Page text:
Hwy 55 also serves frozen custard, which was the thing I was probably most excited about this place.  For those unaware, frozen custard is basically like ice cream made with a much more custardy base, which gives it that distinctive custard flavour and a very silky, rich creaminess that is unparalleled by regular ice cream.  The only place that I know of in Toronto that serves frozen custard is Jedd’s, and the one time I visited I found it to be icy and underwhelming.

I ordered a scoop of the vanilla frozen custard; sadly, even Jedd’s has this place beat.  Grainy and not particularly creamy, with only a vague whiff of custard flavour and more of a generic sweetness than anything else, it was disappointingly mediocre.  I guess I’ll continue to drive to Buffalo for my frozen custard fix.

Hwy 55 - the restaurant Hwy 55 - the menu Hwy 55 - the restaurant Hwy 55 - the burger Hwy 55 - the burger Hwy 55 - vanilla frozen custard
Hwy 55 on Urbanspoon


450 Matheson Boulevard East, Mississauga
Website: None

I was doing some random Google searches for the best burger in Mississauga, and Jessie’s popped up a couple of times.  I really don’t need much more of an excuse to check out a place than that, so… here we are.

Jessie’s is a Greek Deli, with standard deli sandwiches on the menu, along with stuff like souvlaki and Greek salads.  And a burger, of course.  They offer a standard burger, a cheeseburger, and something called Jesse’s Burger.  As usual, I went with the namesake item, which comes topped with Swiss cheese and peameal bacon, along with your choice of toppings.

There’s no point in beating around the bush: it’s a frozen, industrially-produced burger. By their standards, it’s better than average. It actually has some vague beefy flavour, and the texture — though chewy — isn’t quite as rubbery as some of these things tend to be (i.e. it actually tasted somewhat like a hamburger, and not like the flattened hot dog that so many of the lower quality frozen burgers taste like).

It’s not particularly good, don’t get me wrong, but it’s not nearly as appalling as a lot of the frozen burgers I’m subjected to.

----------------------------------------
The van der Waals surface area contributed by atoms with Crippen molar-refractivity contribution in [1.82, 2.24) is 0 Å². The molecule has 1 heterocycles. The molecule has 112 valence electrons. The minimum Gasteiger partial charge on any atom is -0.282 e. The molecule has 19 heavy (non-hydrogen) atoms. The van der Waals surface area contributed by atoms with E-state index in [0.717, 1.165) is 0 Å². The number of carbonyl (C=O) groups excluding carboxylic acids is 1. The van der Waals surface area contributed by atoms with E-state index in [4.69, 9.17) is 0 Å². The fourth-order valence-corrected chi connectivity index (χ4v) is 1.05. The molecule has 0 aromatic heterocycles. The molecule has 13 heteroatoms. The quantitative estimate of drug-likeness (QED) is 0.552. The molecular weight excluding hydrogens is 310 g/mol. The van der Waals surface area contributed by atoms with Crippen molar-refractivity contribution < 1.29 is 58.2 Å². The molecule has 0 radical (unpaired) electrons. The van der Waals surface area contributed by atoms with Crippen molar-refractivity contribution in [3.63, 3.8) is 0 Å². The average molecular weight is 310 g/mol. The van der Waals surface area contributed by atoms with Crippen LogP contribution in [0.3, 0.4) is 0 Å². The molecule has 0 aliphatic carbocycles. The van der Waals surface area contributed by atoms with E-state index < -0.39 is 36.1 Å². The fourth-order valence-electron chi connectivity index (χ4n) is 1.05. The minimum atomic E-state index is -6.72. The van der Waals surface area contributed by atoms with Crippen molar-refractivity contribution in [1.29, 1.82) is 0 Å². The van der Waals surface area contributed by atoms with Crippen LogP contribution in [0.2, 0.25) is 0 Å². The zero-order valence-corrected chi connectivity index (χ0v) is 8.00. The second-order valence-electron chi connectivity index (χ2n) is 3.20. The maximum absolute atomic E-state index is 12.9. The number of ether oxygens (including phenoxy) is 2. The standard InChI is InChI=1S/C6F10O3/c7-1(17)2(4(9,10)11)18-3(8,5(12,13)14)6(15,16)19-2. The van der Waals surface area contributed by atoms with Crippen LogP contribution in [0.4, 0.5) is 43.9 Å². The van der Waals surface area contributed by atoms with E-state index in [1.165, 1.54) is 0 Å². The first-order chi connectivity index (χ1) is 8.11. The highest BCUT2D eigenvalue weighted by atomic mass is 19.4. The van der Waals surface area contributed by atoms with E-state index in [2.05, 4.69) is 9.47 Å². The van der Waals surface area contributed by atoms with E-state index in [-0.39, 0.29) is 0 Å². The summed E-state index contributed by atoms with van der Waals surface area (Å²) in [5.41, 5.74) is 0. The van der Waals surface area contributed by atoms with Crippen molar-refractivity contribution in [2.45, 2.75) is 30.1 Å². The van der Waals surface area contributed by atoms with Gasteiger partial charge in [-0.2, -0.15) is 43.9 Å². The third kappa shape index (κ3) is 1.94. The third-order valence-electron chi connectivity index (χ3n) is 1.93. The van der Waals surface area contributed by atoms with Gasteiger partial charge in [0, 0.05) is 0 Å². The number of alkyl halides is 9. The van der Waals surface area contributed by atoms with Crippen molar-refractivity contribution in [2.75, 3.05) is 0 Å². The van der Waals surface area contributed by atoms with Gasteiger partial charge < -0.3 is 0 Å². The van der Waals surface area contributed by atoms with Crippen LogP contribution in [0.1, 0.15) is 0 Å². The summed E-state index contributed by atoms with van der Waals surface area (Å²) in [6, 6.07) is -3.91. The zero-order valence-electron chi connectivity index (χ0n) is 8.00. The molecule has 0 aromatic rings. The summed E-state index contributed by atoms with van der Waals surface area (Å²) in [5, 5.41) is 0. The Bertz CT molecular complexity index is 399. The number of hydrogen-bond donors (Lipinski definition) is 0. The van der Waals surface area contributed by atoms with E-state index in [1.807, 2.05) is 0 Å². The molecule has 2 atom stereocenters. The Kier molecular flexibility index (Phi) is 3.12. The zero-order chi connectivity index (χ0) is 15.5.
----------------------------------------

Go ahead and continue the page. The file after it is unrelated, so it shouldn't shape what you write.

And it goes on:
I will say that Jessie’s do their best to disguise the less-than-stellar patty. It’s nicely grilled, giving it some smokiness without the burnt flavour you sometimes get with grilled burgers, and the swiss cheese is fully melted and satisfyingly gooey.

The thickly-sliced peameal bacon was also above average. Some peameal bacon has the tendency to be so tough that your teeth can’t quite make their way through it, resulting in the entire piece of bacon pulling out of the burger while still attached to your face. Thankfully, that’s not the case here. I actually tried a piece on its own and it was quite tasty: tender, not too salty, and slightly smoky. They sell this in a sandwich by itself, and I’m quite positive that it would be much more satisfying than the burger.

The dense, crusty roll would no doubt be completely overwhelming on a better hamburger; here, where I’m happy to let the sub-par burger be overwhelmed, it was perfectly fine.

This would be where I’d normally talk about the restaurant’s fries, but oddly enough, this place doesn’t serve them.  I ordered a coleslaw instead, which was of the creamy variety and which was actually quite tasty.  I’m not sure if they make it in-house, but I’m assuming they do; if it’s a store-bought brand, it’s probably the best one that I’ve tried.

Jessie's - the outside Jessie's - the restaurant Jessie's - the menu Jessie's - the burger Jessie's - the burger